The 1985 season was a new step towards a GTP evolution. Porsche had sold two new 962s to Jim Busby's BF Goodrich sponsored team. No less than six or seven cars were now entered on a regular basis. Things would get tougher for the opposition. Al Holbert had his Löwenbrau Special car which he knew better than any other competitor. He had the factory support and was now a recognized star. He would earn his fourth Camel GT Championship, scoring points in every races but two. The Championship had a new category, set up to accomodate the small prototypes. The Lights cars were small displacement GTPs that low budget teams could afford, and they would provide some competition for the fans. Seventeen rounds were offered to a growing attendance, ranging from 500Milers to 24 Hour races.
As per usual, the season took off at Daytona for the traditional 24 Hour race. Sunbank backed the race which hosted a very eclectic seventy six car field. Porsche 962s were now facing two Jaguar XJR5s, a handful of Marches of all types, a new Corvette GTP, Gianpiero Moretti's Alba and a host of reliable Porsche 935s.
Holbert Racing had their 962 entered for Al Holbert-Derek Bell and Al Unser Jr. Bayside Disposal had two cars for one team of drivers! Henri Pescarolo-Thierry Boutsen and Bruce Leven would share the driving chores and keep the best running car later in the race. Bob Wollek was partnered by AJ Foyt and Al Unser Sr on Preston Henn's car. BF Goodrich were the new top contenders for the overall, with two cars for a stellar line-up. Jim Busby-Jochen Mass and Rick Knoop were on the first car, while Pete Halsmer-John Morton and Dieter Quester were on the second one. Bob Akin was co-driven by Hans Stuck and Paul Miller on the Coke machine. The main opposition appeared to be the Group 44 Jaguars. Bob Tullius-Brian Redman and Hurley Haywood were on the number 44 car, while Chip Robinson-Bill Adam and Claude Ballot Léna drove the number 04. They were counting on the reliability of their V12s. The Marches were powered by various types of powerplant as well as different chassis types. The Conte Racing Buick powered car was driven by John Paul Jr-Bill Adam and Whitney Ganz. Sarel van der Merwe drove the ex-Holbert Racing 85G chassis, which was Porsche powered. Ian Scheckter and Tony Martin were willing to go for a second win in a row. Leon Bros Racing had a Porsche powered 85G for Bill Whittington-Randy Lanier and Al Leon. The other cars were less efficient ones. Gianpiero Moretti was partnered by Ludwig Heimrath Jr, who had purchased the car for the remainder of the season, and Massimo Sigala. Don Courtney had a Buick powered Argo, which he shared with Brent o'neill and Steve Shelton.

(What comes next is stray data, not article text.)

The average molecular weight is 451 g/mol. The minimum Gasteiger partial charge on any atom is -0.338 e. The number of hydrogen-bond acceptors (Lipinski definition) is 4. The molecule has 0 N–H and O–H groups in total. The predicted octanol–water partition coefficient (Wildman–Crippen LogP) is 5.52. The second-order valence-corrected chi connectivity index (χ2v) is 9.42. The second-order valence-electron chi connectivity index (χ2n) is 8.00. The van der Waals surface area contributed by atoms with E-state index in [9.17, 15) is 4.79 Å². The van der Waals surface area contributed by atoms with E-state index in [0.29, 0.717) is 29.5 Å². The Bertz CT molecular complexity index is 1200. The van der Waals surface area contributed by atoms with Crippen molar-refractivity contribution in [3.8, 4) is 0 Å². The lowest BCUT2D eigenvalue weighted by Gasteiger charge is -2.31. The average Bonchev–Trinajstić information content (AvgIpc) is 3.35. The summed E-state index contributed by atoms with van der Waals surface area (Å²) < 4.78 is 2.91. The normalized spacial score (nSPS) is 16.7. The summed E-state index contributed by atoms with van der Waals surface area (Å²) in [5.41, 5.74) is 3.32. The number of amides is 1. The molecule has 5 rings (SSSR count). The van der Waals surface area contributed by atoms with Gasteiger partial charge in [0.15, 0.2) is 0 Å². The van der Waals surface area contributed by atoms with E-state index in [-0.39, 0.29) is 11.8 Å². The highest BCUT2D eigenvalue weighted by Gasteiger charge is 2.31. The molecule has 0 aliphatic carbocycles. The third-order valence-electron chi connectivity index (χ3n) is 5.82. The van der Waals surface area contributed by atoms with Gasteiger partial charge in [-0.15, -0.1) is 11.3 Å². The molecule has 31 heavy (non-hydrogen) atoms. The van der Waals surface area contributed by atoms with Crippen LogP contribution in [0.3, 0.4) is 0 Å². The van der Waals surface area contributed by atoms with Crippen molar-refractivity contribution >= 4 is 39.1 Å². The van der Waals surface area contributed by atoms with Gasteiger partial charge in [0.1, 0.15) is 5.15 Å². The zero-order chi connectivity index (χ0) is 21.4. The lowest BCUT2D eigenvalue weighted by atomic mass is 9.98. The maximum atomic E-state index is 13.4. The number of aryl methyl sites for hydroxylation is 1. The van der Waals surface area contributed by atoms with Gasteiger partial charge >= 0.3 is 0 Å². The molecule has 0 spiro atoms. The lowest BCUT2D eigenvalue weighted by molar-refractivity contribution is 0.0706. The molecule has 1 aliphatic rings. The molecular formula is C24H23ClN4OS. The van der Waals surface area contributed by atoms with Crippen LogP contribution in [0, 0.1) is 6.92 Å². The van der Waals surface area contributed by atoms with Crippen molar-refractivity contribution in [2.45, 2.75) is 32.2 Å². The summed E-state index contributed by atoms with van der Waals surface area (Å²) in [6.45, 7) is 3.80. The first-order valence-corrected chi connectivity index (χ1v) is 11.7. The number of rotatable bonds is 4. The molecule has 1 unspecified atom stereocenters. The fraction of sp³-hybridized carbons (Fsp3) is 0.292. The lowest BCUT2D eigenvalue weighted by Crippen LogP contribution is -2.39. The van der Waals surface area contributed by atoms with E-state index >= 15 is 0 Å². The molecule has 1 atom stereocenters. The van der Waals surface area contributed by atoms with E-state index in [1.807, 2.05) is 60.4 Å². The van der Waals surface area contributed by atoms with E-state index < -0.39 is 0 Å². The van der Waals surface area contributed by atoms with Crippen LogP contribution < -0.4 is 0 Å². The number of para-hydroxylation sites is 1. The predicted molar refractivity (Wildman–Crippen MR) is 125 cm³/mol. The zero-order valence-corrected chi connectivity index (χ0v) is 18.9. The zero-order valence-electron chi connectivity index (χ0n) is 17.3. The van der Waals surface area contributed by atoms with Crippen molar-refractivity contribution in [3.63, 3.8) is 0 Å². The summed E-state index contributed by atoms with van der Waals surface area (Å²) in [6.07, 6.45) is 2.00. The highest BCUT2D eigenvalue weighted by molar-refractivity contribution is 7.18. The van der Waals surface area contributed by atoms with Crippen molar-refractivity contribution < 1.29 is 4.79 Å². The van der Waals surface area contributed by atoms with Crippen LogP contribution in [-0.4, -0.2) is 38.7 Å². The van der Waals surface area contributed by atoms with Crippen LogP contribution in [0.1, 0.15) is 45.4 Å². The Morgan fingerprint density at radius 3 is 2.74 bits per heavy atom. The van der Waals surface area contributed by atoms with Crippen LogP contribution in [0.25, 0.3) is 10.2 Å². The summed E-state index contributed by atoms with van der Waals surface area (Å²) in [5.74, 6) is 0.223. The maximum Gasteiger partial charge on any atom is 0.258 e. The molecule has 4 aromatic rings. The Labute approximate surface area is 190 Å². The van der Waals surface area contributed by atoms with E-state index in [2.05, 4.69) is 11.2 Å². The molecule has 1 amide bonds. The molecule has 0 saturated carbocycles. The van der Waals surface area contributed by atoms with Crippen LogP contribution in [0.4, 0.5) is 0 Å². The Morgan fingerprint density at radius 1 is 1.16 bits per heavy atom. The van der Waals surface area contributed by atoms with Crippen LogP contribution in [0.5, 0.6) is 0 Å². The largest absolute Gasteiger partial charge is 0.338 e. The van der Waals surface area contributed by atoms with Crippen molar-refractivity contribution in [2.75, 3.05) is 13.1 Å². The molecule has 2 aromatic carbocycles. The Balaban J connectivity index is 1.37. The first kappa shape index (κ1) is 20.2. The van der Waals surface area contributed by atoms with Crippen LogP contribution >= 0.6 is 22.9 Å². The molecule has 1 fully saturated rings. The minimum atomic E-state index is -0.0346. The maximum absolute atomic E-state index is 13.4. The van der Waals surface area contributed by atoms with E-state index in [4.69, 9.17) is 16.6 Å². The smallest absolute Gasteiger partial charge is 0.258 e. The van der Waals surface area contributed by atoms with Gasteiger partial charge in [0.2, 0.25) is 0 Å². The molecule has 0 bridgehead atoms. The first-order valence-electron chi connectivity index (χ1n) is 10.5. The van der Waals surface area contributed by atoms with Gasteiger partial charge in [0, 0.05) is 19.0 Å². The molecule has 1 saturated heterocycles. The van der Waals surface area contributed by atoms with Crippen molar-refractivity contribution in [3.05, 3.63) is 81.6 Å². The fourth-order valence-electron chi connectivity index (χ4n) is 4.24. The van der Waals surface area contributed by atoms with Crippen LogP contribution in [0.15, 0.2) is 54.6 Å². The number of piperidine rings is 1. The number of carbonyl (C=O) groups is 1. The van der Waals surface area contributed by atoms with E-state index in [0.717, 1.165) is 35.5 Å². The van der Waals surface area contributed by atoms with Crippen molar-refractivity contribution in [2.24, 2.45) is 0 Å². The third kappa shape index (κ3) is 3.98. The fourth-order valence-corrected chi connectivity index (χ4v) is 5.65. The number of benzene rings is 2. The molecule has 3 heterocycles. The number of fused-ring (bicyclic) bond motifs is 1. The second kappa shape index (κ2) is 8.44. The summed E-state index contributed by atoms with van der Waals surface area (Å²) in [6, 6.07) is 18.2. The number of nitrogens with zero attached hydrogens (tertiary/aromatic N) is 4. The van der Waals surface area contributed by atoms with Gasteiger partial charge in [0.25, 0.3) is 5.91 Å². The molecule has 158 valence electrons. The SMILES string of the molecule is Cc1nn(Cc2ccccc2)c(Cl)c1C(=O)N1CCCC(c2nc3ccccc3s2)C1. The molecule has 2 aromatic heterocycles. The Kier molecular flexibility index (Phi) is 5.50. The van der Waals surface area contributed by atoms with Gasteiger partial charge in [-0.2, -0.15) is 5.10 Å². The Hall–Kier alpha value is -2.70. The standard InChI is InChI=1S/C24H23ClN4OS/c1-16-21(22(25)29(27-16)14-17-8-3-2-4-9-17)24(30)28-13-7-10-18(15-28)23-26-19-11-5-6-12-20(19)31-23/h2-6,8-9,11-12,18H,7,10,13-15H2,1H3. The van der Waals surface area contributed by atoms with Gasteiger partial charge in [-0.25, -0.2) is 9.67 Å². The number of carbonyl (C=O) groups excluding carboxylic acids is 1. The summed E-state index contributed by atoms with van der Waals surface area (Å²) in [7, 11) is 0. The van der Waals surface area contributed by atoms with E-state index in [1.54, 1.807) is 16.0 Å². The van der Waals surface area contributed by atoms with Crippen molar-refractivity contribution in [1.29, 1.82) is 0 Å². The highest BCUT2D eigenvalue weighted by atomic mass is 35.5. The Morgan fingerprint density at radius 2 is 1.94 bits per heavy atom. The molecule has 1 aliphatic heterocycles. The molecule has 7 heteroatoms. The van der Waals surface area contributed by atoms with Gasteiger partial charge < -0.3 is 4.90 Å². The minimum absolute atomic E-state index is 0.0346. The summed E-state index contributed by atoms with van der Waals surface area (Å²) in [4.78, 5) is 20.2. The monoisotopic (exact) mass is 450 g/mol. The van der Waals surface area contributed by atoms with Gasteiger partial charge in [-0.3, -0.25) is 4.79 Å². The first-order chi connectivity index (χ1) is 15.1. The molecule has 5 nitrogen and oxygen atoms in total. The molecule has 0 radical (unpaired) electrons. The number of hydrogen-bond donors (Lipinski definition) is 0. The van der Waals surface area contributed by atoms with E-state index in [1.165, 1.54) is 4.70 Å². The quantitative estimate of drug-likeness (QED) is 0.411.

The GTO class was now dominated by the Roush Racing Ford Mustangs. A fierce opposition could be awaited from the Dingman Bros Pontiac Firebird driven by Walt Bohren and Craig Carter. The Chevrolet Corvette driven by Allen Glick and Billy Scyphers was not far away, unlike the numerous Porsche Carreras and 934s. A Ferrari 512BB entered by Mosler Racing was now part of this class, and driven by John McComb, Rick Mancuso and Fred Fiala. Many Chevrolet Camaros and Corvettes would be part of this race, also. The new Lights category was created to allow small displacement prototypes. The new Argo JM16s, Tiga GT285s and Royale RP40s, which took part of the GTP class last year, were now the main contenders. Jim Downing-John Maffucci were the favorites with a Mazda powered Argo, while Charles Morgan and Bill Alsup had a Buick powered one. The Tigas were less efficient cars, and Tom Burdsall-Peter Welter were more than ten seconds slower. The GTU class displayed the now usual Mazda-Toyota-Porsche battle. Elliot Forbes Robinson would set the John Schneider Porsche 924GTR on the pole, just ahead of 1984 champ Jack Baldwin-Ira Young-Jeff Kline, and Paul Lewis-Scott Pruett, and Chris Cord-Dennis Aase on the AAR Toyota Celica. Many outdated Porsche 911s were part of the show while a Ferrari 308GTB driven by George Alderman-Joe Hill added a little variety to the small class.